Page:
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I love tomatoes, especially warm, freshly grown ones. We’re lucky enough to have a south-facing garden where tomatoes should thrive given enough water. However, watering is one of those things I’ve proven myself incapable of doing reliably. After a few false starts with a fish pond pump and a timer, I decided to do the sensible thing and buy a proper plant waterer — which ran out of batteries, got stuck off, stuck on, and finally filled itself up with water. Eventually, being a maker, I decided to do something about it — I made my own waterer with a microcontroller, and it “just worked.” Each year it’s evolved, and I now have something that’s simple, reliable, cheap, and has features you won’t find even in expensive shop-bought waterers, including automatic fertilizing!


The plumbing is easy — drill a few holes in the box (Figures A1 and A2) and put in the solenoid (Figure B), then connect it to the hose adaptors (Figure C) and watering kit (Figure D). Your water source will connect to this. Meanwhile, the peristaltic pump (Figure E) will periodically add fertilizer into the water flow; one side goes to a container of liquid tomato feed via a connected hose, and the other plumbs into the watering pipe going to the tomatoes, using a T. If you bought a drip feed kit, they often come with all the pipe and T-pieces you’ll need.

To avoid using circuit boards, I soldered the FETs and diodes (Figure F) directly to the solenoid and pump. All you need then is to attach the 12V power and the 3 wires (ground and two control signals connected to D1 and D2) to Puck.js (Figure G). Follow the circuit diagram in Figure H. I put the Puck.js on top of the case and drilled through for some wires — it’s waterproof enough to be fine outside, and it means I can press the button on it to easily start watering when I’m in the area (Figure I).

Figure H
Figure I


Now for the fun bit! Puck.js runs JavaScript, and can be programmed and debugged completely wirelessly using Web Bluetooth.

Follow the instructions on the Puck.js website to update your Puck’s firmware and get the Espruino IDE open — in many cases it’ll “just work” as long as you have the Chrome web browser.

Once you have the Web IDE open, click the “connect” icon in the top left and choose your device. On the left side of the IDE you should see a command-prompt where you can instantly interact with the microcontroller itself. You can still write code “normally” on the right-hand side and upload it in one go.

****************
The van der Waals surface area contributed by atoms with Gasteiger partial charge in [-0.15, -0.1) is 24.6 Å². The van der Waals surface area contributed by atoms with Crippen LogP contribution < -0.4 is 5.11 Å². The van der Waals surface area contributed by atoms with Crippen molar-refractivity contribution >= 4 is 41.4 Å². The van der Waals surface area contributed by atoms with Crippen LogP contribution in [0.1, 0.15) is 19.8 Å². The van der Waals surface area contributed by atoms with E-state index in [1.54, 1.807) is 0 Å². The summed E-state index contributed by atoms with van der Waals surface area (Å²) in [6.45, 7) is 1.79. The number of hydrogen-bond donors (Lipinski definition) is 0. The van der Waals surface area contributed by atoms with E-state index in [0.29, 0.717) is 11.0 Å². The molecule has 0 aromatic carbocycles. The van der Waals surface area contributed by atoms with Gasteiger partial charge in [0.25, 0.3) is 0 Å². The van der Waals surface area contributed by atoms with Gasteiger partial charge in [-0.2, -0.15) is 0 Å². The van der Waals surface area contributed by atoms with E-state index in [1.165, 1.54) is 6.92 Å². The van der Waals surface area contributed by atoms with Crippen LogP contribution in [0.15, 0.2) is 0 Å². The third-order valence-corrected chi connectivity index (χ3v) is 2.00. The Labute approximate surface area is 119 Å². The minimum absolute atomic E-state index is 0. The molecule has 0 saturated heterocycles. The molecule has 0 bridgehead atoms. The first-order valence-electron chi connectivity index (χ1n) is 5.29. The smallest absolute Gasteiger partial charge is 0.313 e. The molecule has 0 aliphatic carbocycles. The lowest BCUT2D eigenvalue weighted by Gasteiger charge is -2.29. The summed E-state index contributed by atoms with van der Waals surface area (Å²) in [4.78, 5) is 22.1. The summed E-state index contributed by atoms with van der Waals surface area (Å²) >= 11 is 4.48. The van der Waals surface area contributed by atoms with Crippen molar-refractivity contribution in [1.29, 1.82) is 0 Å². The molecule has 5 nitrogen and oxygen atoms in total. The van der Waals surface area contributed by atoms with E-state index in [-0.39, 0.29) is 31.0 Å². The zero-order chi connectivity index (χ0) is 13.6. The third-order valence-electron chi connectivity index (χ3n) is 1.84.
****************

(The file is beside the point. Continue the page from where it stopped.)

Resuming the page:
Go into Settings (top right) then Communications, and make sure “Set Current Time” is checked (this will set the correct time whenever you upload code).

Then upload the following code for a simple waterer:

E.setTimeZone(-8 /* PST */);
var hadWater = false;

function waterPlants(water, feed) {
  digitalPulse(D1, 1, water*1000);
  if (feed) 
   digitalPulse(D2, 1, feed*1000);

// Check watering every 10 minutes
function onTick() {
  var now = new Date();
  var h = now.getHours();
  var day = now.getDay();
  if (h==8 || h==19) {
   // feed on mon, wed, fri morning
    var doFeed = (h==8) && 
     (day==1 || day==3 || day==5);
    if (!hadWater) 
     waterPlants(300, doFeed?30:0);
    hadWater = true;
  } else {
    hadWater = false;
setInterval(onTick, 10*60000);

// When a button is pressed, 
//water for 30 sec
setWatch(function() {
}, BTN, {edge:"rising",

This will water twice a day at set times, and will also fertilize the tomatoes three times a week (Monday, Wednesday, Friday).

Using the left side of the IDE, you can interact directly with the waterer. D1.set() will turn on the water solenoid and D1.reset() will turn it off. Typing in waterPlants(10,5) will water the plants for 10 seconds and feed them for 5 seconds.

You’re now done. Your plant waterer should keep working just fine until the battery runs down in a year or so. However, chances are you’ll want it to keep working even if it gets reset, and that’s easy — just type save() and everything will be saved into flash memory.

NOTE: By default anyone can connect to Puck.js and interact with it. Visit for some ideas if you’re worried about this!

Figure J

Check out my Github for this code as well as a slightly more complicated version that logs temperature and light levels, and even provides a dashboard for your phone (Figure J)!

If you attempt this (or something similar) yourself, or have any questions, please get in touch on the Espruino forums.